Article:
The school to prison pipeline

Ella Rhodes reports on the APA symposium at the Annual Conference.

Clinical and Forensic Psychologist Dr Apryl Alexander, also a Clinical Assistant Professor (University of Denver), kicked off an American Psychological Association symposium with a fascinating – if depressing – look at the ‘school to prison pipeline’ in the USA. Policies and procedures introduced at schools unfairly target children from BAME and marginalised backgrounds, leading to more exclusions and eventually pushing children towards the criminal justice system.

Alexander highlighted the criminalisation of normal developmental behaviours such as disobedience, and zero tolerance policies. ‘Two weeks ago in Denver, a seven-year-old was wrestled to the ground and handcuffed,’ Alexander said. 

Ethnicity is key when looking at this pipeline; while black students make up 24 per cent of the public school population in the USA they account for half of those who are suspended or expelled. Many policies in schools unfairly target black students: Alexander gave the example of some schools not allowing children to wear their hair in braids. She also pointed to research showing that children of colour are viewed negatively from a shockingly early age, with black girls being seen as ‘less innocent’ by the age of five. 

Ways to break this cycle include prevention, encouraging cultural competence in teachers, and looking at rehabilitative practices such as restorative justice to keep young children in school to help them through any issues. There are schools in America which have police officers based in them, Alexander said, with little indication schools are safer as a result. Indeed, the American Civil Liberties Union report Cops and No Counsellorsfound that 1.7 million children in America are in schools with police officers but no counsellors; six million with police but no school psychologists. Addressing such disparities would be a great place to start.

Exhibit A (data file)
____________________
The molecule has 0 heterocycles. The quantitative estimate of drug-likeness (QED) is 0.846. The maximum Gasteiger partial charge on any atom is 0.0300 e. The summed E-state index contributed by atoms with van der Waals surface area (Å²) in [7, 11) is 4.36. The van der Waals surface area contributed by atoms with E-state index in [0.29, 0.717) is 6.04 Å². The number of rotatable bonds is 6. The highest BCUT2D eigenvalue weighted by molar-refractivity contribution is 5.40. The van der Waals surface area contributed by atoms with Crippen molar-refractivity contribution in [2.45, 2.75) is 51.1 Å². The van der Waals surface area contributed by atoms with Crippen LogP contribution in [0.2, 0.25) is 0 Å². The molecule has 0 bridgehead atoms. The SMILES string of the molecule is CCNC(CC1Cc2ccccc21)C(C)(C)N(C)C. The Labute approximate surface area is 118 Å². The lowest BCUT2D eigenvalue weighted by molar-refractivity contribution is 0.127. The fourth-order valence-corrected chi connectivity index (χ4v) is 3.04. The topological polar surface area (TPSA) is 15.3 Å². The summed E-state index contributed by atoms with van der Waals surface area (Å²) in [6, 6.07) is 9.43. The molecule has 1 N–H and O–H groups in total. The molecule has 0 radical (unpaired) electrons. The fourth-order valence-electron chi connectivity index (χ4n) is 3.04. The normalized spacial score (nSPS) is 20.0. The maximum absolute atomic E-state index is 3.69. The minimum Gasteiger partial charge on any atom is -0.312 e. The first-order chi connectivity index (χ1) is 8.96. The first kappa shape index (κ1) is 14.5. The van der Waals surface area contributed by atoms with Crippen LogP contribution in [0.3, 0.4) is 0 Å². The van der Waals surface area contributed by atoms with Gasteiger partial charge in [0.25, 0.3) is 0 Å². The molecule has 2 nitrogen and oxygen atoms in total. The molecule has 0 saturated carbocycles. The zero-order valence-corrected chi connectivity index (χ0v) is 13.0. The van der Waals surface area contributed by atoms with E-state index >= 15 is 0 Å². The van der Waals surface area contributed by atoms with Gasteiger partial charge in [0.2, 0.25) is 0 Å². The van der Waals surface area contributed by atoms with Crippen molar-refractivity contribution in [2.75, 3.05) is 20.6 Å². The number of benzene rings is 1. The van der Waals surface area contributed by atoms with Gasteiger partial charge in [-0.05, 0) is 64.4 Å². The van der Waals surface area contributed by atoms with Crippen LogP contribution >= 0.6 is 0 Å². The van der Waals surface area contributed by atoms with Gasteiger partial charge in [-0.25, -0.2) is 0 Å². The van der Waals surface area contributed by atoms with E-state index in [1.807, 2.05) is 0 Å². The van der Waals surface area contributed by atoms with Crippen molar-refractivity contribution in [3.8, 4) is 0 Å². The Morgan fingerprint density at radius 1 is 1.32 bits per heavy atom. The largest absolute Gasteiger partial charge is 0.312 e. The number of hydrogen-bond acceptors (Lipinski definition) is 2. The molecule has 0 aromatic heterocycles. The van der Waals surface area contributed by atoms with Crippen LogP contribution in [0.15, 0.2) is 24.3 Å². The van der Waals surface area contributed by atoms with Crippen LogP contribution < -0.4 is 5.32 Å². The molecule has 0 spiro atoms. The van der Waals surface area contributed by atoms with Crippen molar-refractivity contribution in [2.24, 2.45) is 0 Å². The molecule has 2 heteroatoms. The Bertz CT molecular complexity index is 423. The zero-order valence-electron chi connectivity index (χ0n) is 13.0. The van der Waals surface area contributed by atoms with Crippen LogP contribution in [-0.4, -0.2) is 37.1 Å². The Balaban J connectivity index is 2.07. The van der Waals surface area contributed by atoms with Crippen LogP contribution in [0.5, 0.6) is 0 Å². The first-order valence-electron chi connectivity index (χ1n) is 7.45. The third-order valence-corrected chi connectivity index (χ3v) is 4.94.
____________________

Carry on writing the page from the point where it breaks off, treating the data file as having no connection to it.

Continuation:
Assistant Professor Ediza Garcia (Texas A&M International University) has been working with Latinx college students in improving their mental health literacy. More than 90 per cent of students at Texas AMU in Laredo, on the US-Mexico border, are Latinx and the area has poor coverage for mental health support. Garcia said research has shown that ethnic minority and first generation college students are less likely to seek support for mental health treatment. There are also massive barriers to receiving healthcare in the US, including poverty and cultural and/or language divides.

Building mental health literacy can be one way to help college students who may be struggling. An approach developed by Jorm involves teaching people about common mental health conditions and their symptoms, resources and treatments. Garcia set out with a group of students taking part in a six-week programme, with a week focusing on one of six common mental health problems, and found positive effects of the knowledge the students gained in their willingness to seek help and their knowledge about mental health issues. 

Dr Skyler Jackson, a Postdoctoral Fellow (Yale University) explored the experiences of people who have multiple marginalised identities through a daily diary study. He looked at the impact of intersectional experiences in 131 African American LGB people – any positive or negative experiences of events or situations that were related to someone being both black and LGB. Associate Professor Desiree Vega (University of Arizona) took a qualitative look at bilingual (English and Spanish) school psychologists and their experiences of training.  

Photo: Getty Images

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